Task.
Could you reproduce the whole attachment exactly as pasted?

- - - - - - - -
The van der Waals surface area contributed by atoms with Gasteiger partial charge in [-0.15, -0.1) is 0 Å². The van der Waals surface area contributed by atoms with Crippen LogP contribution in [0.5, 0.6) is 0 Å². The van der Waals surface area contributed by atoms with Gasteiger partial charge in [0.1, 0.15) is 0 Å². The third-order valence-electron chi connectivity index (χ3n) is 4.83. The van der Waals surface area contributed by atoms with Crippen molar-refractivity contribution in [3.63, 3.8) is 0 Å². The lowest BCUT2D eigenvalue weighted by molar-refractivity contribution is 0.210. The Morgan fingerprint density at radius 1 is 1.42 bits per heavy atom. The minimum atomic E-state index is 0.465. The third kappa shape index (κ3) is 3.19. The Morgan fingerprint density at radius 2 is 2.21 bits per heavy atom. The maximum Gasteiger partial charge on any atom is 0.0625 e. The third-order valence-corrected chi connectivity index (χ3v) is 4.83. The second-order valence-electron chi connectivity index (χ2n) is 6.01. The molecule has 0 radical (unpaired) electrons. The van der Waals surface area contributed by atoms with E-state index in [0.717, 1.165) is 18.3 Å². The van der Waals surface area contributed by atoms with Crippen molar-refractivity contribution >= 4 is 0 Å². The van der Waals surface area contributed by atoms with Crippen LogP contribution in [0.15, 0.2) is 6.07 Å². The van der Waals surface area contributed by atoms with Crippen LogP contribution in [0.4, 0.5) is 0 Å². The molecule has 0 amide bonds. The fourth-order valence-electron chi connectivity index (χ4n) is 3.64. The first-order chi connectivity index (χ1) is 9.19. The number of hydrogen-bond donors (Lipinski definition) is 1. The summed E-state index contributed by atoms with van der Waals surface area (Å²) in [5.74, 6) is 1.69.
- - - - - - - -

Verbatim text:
The van der Waals surface area contributed by atoms with Gasteiger partial charge in [-0.15, -0.1) is 0 Å². The van der Waals surface area contributed by atoms with Crippen LogP contribution in [0.5, 0.6) is 0 Å². The van der Waals surface area contributed by atoms with Gasteiger partial charge in [0.1, 0.15) is 0 Å². The third-order valence-electron chi connectivity index (χ3n) is 4.83. The van der Waals surface area contributed by atoms with Crippen molar-refractivity contribution in [3.63, 3.8) is 0 Å². The lowest BCUT2D eigenvalue weighted by molar-refractivity contribution is 0.210. The Morgan fingerprint density at radius 1 is 1.42 bits per heavy atom. The minimum atomic E-state index is 0.465. The third kappa shape index (κ3) is 3.19. The Morgan fingerprint density at radius 2 is 2.21 bits per heavy atom. The maximum Gasteiger partial charge on any atom is 0.0625 e. The third-order valence-corrected chi connectivity index (χ3v) is 4.83. The second-order valence-electron chi connectivity index (χ2n) is 6.01. The molecule has 0 radical (unpaired) electrons. The van der Waals surface area contributed by atoms with E-state index in [0.717, 1.165) is 18.3 Å². The van der Waals surface area contributed by atoms with Crippen molar-refractivity contribution >= 4 is 0 Å². The van der Waals surface area contributed by atoms with Crippen LogP contribution in [0.15, 0.2) is 6.07 Å². The van der Waals surface area contributed by atoms with Crippen LogP contribution in [0.4, 0.5) is 0 Å². The molecule has 0 amide bonds. The fourth-order valence-electron chi connectivity index (χ4n) is 3.64. The first-order chi connectivity index (χ1) is 9.19. The number of hydrogen-bond donors (Lipinski definition) is 1. The summed E-state index contributed by atoms with van der Waals surface area (Å²) in [5.74, 6) is 1.69.